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What to know about reporting cash payments to the IRS

Posted on May 6, 2019

Teipen Selanders Poynter & Ayres is spotlighting the Federal law requiring the reporting of all cash transactions of more than $10,000 to the IRS.

Here are the facts about reporting these payments.

  • The law applies to individuals, companies, corporations, partnerships, associations, trusts, and/or estates.
  • Cash includes coins and currency of the United States or any foreign country. For some transactions, cash may also include cashier’s checks, bank drafts, traveler’s checks, or money order with a face amount of $10,000 or less.
  • Examples of the kinds of payments included are:
  • Dealers of jewelry, furniture, boats, aircraft, automobiles, art, rugs and antiques
  • Winnings
  • Pawnbrokers
  • Attorneys
  • Trades
  • Real estate brokers
  • Insurance companies
  • Travel agencies

Individuals must report cash of more than $10,000 they received:

  • In one lump sum
  • In two or more related payments within 24 hours
  • As part of a single transaction within 12 months
  • As part of two or more related transactions within 12 months.

How should cash transactions be report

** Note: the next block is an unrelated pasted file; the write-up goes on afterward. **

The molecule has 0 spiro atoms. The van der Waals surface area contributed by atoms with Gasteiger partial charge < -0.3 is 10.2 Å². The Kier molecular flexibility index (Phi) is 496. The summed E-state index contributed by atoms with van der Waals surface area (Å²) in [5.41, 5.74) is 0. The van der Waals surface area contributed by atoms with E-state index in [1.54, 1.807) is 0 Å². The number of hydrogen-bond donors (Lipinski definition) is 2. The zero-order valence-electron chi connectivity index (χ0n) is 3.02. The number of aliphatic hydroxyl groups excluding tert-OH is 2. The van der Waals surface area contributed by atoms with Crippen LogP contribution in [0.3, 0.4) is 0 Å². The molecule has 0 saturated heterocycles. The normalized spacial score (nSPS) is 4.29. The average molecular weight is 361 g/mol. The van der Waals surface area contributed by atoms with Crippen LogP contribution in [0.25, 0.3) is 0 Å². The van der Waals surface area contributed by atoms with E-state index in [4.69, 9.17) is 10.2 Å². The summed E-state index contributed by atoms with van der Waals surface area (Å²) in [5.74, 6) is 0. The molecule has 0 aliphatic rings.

ed? The IRS has a form for that. You should report the payment or payments by filing Form 8300, Report of Cash Payments Over $10,000 Received in a Trade or Business.

One can file Form 8300 electronically using the Financial Crimes Enforcement Network’s BSA E-Filing System. Despite the name, this document is free, easy to use and secure. Filers will receive an electronic acknowledgement of each form they file.

If you prefer to mail Form 8300, it can be sent it to the IRS at the address listed on the form.

When should cash transactions be filed? Individuals or companies must file Form 8300 within 15 days after the date they received the cash. If they receive payments toward a single transaction or two or more related transactions, they file when the total amount paid exceeds $10,000.

Teipen Selanders Poynter & Ayres understands that not every cash transaction falls into a neat category. If you have a complicated business or personal cash issue, we can help you understand how the IRS sees the process and guide you to reporting it properly.

Let’s talk.